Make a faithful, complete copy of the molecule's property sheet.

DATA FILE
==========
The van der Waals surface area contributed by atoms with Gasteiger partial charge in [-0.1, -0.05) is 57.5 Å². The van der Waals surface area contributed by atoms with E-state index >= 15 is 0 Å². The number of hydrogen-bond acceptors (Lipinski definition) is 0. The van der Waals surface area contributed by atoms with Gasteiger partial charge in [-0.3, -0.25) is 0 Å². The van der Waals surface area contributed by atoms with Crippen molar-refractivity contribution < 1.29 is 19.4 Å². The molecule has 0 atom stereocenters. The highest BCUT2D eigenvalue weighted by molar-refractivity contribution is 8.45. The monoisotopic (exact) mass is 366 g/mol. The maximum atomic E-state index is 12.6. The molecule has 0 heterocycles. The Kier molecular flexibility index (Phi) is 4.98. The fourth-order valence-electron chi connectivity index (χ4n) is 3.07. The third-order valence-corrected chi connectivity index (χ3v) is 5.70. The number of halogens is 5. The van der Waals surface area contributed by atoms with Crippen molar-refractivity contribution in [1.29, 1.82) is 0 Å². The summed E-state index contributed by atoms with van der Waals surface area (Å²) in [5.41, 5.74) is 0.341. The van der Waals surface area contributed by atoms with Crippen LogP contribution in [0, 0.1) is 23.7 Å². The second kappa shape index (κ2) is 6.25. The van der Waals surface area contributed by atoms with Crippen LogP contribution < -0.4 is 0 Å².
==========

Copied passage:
The van der Waals surface area contributed by atoms with Gasteiger partial charge in [-0.1, -0.05) is 57.5 Å². The van der Waals surface area contributed by atoms with E-state index >= 15 is 0 Å². The number of hydrogen-bond acceptors (Lipinski definition) is 0. The van der Waals surface area contributed by atoms with Gasteiger partial charge in [-0.3, -0.25) is 0 Å². The van der Waals surface area contributed by atoms with Crippen molar-refractivity contribution < 1.29 is 19.4 Å². The molecule has 0 atom stereocenters. The highest BCUT2D eigenvalue weighted by molar-refractivity contribution is 8.45. The monoisotopic (exact) mass is 366 g/mol. The maximum atomic E-state index is 12.6. The molecule has 0 heterocycles. The Kier molecular flexibility index (Phi) is 4.98. The fourth-order valence-electron chi connectivity index (χ4n) is 3.07. The third-order valence-corrected chi connectivity index (χ3v) is 5.70. The number of halogens is 5. The van der Waals surface area contributed by atoms with Crippen molar-refractivity contribution in [1.29, 1.82) is 0 Å². The summed E-state index contributed by atoms with van der Waals surface area (Å²) in [5.41, 5.74) is 0.341. The van der Waals surface area contributed by atoms with Crippen LogP contribution in [0, 0.1) is 23.7 Å². The second kappa shape index (κ2) is 6.25. The van der Waals surface area contributed by atoms with Crippen LogP contribution < -0.4 is 0 Å².